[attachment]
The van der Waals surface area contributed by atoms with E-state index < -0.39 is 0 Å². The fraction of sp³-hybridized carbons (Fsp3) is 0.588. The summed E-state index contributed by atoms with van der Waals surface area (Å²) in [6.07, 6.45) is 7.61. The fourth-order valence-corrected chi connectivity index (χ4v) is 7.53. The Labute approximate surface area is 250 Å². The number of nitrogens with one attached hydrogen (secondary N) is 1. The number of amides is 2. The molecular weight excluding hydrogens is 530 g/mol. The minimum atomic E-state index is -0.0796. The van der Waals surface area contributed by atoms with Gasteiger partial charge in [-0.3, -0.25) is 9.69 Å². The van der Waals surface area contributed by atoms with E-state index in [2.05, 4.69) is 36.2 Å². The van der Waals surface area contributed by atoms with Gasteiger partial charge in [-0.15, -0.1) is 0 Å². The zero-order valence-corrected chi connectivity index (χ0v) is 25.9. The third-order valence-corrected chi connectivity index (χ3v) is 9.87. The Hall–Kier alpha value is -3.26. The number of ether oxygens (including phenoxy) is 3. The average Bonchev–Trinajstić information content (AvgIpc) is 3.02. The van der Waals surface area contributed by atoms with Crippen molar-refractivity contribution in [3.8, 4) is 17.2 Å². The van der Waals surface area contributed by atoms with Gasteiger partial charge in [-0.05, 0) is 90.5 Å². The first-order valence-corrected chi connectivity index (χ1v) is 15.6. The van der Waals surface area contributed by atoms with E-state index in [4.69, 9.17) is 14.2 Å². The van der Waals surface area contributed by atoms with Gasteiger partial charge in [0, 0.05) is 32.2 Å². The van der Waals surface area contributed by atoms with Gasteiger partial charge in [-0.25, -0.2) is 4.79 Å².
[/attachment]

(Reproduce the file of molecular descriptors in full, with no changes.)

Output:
The van der Waals surface area contributed by atoms with E-state index < -0.39 is 0 Å². The fraction of sp³-hybridized carbons (Fsp3) is 0.588. The summed E-state index contributed by atoms with van der Waals surface area (Å²) in [6.07, 6.45) is 7.61. The fourth-order valence-corrected chi connectivity index (χ4v) is 7.53. The Labute approximate surface area is 250 Å². The number of nitrogens with one attached hydrogen (secondary N) is 1. The number of amides is 2. The molecular weight excluding hydrogens is 530 g/mol. The minimum atomic E-state index is -0.0796. The van der Waals surface area contributed by atoms with Gasteiger partial charge in [-0.3, -0.25) is 9.69 Å². The van der Waals surface area contributed by atoms with E-state index in [2.05, 4.69) is 36.2 Å². The van der Waals surface area contributed by atoms with Gasteiger partial charge in [-0.15, -0.1) is 0 Å². The zero-order valence-corrected chi connectivity index (χ0v) is 25.9. The third-order valence-corrected chi connectivity index (χ3v) is 9.87. The Hall–Kier alpha value is -3.26. The number of ether oxygens (including phenoxy) is 3. The average Bonchev–Trinajstić information content (AvgIpc) is 3.02. The van der Waals surface area contributed by atoms with Crippen molar-refractivity contribution in [3.8, 4) is 17.2 Å². The van der Waals surface area contributed by atoms with Gasteiger partial charge in [-0.05, 0) is 90.5 Å². The first-order valence-corrected chi connectivity index (χ1v) is 15.6. The van der Waals surface area contributed by atoms with E-state index in [4.69, 9.17) is 14.2 Å². The van der Waals surface area contributed by atoms with Gasteiger partial charge in [0, 0.05) is 32.2 Å². The van der Waals surface area contributed by atoms with Gasteiger partial charge in [-0.25, -0.2) is 4.79 Å².